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Tucson Tech: UA licenses possible Alzheimer's drugs in busy week for biotechnology

Tucson Tech: UA licenses possible Alzheimer's drugs in busy week for biotechnology

Graduate assistant Chris Foley, center, with Iluminos Therapeutics co-founders Christopher Hulme, left, and Travis Dunckley. Iluminos has developed compounds that may help treat neurodegenerative diseases like Alzheimer’s.

The University of Arizona has licensed patented compounds to treat neurodegenerative diseases like Alzheimer’s to a startup company founded by two faculty members who developed the drugs.

Iluminos Therapeutics will look to expand upon significant pre-clinical findings to push the series of compounds to clinical trials with Alzheimer’s disease patients, the UA said in a news release announcing the deal.

The compounds were developed by Christopher Hulme, a professor of medicinal chemistry in the UA Department of Pharmacology and Toxicology and a member of the BIO5 Institute, along with post-doctoral research fellow Arthur Shaw and UA alumnus Travis Dunckley, an assistant research professor at the Arizona State University-Banner Neurodegenerative Disease Research Center.

The compounds were designed and synthesized at the UA College of Pharmacy in collaboration with the Translational Genomics Research Institute, the UA said.

The inventors worked with Tech Launch Arizona, the UA’s commercialization arm, to patent the drug compounds and license it to Iluminos, founded by Hulme and Dunckley.

In research published in the journal Aging Cell last year, the researchers showed their new compounds dramatically slowed the onset of Alzheimer’s disease pathology in animal models of the disease.

Iluminos plans to expand on those findings and push the compounds into clinical trials in Alzheimer’s patients, with a goal of halting or slowing the disease, Dunckley said, adding that would be “a significant step forward” in the treatment of the disease.


Tucson-based Pharos Diagnostics is teaming up with the UA Veterinary Diagnostic Laboratory to provide comprehensive diagnostic services to the regional veterinary and research community.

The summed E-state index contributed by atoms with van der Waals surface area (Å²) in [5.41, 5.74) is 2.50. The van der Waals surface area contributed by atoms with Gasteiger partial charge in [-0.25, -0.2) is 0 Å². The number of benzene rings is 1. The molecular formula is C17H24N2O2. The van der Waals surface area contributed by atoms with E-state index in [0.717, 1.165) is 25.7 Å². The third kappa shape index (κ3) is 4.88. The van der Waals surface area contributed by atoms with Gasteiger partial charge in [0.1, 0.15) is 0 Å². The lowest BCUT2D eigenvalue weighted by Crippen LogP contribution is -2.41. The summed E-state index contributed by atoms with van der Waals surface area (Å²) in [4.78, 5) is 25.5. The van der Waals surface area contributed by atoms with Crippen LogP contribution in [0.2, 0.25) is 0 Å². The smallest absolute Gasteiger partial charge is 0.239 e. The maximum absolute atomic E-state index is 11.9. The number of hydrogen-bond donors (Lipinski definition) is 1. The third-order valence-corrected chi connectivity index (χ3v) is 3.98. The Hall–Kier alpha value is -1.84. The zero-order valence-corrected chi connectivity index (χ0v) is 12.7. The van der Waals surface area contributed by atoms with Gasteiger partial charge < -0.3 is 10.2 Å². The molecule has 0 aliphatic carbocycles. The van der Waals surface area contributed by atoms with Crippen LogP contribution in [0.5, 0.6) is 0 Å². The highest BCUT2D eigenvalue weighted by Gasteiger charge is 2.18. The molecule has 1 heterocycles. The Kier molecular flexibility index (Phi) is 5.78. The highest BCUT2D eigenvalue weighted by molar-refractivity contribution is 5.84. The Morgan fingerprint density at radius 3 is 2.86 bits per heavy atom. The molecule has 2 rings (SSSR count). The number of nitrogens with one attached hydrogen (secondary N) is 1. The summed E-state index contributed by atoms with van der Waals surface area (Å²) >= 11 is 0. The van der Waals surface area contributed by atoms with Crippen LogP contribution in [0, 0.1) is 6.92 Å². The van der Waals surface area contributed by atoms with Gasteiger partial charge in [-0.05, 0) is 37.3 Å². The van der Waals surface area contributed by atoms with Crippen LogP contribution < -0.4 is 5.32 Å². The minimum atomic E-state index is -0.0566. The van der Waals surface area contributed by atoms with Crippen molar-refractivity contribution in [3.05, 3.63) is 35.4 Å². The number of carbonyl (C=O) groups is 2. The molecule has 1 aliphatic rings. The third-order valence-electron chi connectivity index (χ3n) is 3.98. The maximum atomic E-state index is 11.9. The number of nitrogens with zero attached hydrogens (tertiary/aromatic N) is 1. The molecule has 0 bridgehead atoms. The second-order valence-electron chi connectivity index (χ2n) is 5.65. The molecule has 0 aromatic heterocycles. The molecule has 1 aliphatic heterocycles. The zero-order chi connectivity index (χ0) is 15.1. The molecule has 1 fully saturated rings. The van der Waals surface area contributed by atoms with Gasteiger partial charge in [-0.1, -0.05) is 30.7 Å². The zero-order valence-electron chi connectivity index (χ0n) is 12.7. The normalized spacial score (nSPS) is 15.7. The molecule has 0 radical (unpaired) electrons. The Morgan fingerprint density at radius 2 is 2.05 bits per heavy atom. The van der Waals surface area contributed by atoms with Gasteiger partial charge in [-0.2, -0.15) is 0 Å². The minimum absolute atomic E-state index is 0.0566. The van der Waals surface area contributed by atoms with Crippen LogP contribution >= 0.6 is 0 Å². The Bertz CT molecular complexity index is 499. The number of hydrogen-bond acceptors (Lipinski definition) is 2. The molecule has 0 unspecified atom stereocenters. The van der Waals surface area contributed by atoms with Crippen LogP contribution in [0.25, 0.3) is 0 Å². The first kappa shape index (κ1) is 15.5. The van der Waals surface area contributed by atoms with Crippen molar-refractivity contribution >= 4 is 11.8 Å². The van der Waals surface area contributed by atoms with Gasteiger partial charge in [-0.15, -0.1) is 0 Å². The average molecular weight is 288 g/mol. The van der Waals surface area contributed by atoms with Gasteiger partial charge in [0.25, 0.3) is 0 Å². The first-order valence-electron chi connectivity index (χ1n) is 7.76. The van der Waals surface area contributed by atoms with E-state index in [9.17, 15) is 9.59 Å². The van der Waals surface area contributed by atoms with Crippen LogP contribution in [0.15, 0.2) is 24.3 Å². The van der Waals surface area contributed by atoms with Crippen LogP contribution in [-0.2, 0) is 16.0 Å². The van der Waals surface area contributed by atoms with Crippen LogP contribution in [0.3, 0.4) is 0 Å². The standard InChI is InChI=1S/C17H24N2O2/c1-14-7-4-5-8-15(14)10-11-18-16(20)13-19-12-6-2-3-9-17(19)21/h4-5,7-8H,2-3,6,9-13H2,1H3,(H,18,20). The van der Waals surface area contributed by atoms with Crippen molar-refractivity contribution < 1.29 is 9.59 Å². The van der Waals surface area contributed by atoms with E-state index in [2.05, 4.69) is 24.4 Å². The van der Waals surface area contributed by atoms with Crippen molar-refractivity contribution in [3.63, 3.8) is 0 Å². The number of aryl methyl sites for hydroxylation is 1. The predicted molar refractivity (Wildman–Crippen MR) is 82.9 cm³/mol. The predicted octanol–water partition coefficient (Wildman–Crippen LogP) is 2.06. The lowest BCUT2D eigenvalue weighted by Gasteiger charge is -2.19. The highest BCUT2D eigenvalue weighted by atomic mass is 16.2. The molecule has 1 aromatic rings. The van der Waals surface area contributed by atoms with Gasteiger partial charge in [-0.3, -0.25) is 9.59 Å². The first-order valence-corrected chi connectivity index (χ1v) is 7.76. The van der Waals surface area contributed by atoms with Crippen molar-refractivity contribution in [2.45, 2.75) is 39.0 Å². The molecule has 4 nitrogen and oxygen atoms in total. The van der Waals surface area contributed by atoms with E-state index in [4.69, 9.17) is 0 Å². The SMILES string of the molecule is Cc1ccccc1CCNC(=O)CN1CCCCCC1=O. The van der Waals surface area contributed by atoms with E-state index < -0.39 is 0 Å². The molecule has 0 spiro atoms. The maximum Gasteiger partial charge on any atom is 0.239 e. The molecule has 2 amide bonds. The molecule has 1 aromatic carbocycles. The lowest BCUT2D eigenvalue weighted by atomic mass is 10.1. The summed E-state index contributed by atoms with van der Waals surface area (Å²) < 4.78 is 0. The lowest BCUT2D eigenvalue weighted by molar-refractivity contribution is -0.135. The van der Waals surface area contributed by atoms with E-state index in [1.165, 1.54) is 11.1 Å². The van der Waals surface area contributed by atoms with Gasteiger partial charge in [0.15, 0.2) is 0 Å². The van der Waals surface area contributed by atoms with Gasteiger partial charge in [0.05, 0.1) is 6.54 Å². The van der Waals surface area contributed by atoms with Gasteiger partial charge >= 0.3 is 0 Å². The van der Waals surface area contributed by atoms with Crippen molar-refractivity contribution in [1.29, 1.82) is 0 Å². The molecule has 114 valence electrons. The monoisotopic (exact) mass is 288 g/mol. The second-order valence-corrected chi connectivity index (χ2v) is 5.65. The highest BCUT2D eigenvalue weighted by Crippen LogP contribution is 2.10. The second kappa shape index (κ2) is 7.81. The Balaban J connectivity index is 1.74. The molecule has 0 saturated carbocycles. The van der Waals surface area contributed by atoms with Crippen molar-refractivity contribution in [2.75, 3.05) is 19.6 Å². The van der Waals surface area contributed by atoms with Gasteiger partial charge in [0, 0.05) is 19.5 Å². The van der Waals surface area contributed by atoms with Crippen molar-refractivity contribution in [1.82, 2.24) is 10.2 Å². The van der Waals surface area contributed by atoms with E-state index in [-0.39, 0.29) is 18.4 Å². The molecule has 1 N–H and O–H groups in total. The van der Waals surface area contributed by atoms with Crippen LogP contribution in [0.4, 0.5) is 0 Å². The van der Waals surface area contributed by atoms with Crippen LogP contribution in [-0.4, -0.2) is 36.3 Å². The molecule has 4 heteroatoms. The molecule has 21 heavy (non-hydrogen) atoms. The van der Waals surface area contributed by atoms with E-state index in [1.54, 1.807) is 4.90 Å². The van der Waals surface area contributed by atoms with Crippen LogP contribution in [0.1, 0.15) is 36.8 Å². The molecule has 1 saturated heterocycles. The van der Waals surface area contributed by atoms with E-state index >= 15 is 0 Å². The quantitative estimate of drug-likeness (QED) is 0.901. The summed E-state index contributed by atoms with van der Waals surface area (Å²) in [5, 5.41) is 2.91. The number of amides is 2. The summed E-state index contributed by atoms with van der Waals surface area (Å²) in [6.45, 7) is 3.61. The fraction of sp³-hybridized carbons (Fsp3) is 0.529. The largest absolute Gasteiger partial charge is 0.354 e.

The collaboration combines the UA lab’s pathology and related services with Pharos’ hematology, chemistry, immunoassay, and mass spectrometry “to create the most sophisticated veterinary diagnostic laboratory in the Southwest,” Pharos founder Nina Ossanna said.

Established 35 years ago, the AzVDL offers pathology, cytology, molecular and standard microbiology services, as an American Association of Veterinary Laboratory Diagnosticians accredited lab and a member of the National Animal Health Network.

Pharos was created in 2016 and is federally certified for all of its testing, including the high-complexity, mass spectrometer assays it offered initially.

The company recently added routine testing capabilities in chemistry, hematology and immunoassay, as well as Valley Fever testing.

In January, the company formed Pharos Veterinary Diagnostics, which will handle testing under the partnership with the UA.

The collaboration will provide faster turnaround times, improved accuracy and lower costs to veterinary clinics and hospitals, as well as a comprehensive range of tests for research clients, Ossanna said.


Microvascular Therapeutics, a startup founded by UA radiology professor and serial entrepreneur Dr. Evan Unger, has been awarded a $1.6M grant from the National Heart, Lung and Blood Institute of the National Institutes of Health to study a new ultrasound imaging contrast agent.

Unger, co-leader of the cancer imaging program at the UA Cancer Center, has a track record of success in imaging technology.

He sold one of his first companies, ImaRx Pharmaceuticals, to chemicals giant DuPont for about $40 million in 1999. Its main product, a contrast agent for sonograms called Definity, was launched in 2001 is now marketed by Lantheus Medical Imaging as the world’s top-selling ultrasound imaging agent.

Unlike Definity, the new agent developed under Microvascular Therapeutics doesn’t require refrigeration, allowing it to be stored at room temperature. And it may have other advantages, said Dr. Wyatt Unger, the startup company’s chief medical officer and son of Evan Unger.

The company said it has received formal guidance from the U.S. Food and Drug Administration that its contrast agent, called MVT-100, will be developed under a regulatory process that streamlines approval for drugs that are similar to previously approved drugs.

The principal investigator on the grant is Dr. Thomas Porter, the Theodore F. Hubbard Distinguished Chair of Cardiology at University of Nebraska Medical Center and an internationally recognized authority on echocardiography — ultrasound imaging of the heart — and ultrasound contrast, the company said.

Another company founded by Dr. Evan Unger, NuvOx Pharma, is in clinical trials with a drug candidates to treat brain tumors, stroke and sickle-cell disease.

Contact senior reporter David Wichner at or 573-4181. On Twitter: @dwichner. On Facebook:

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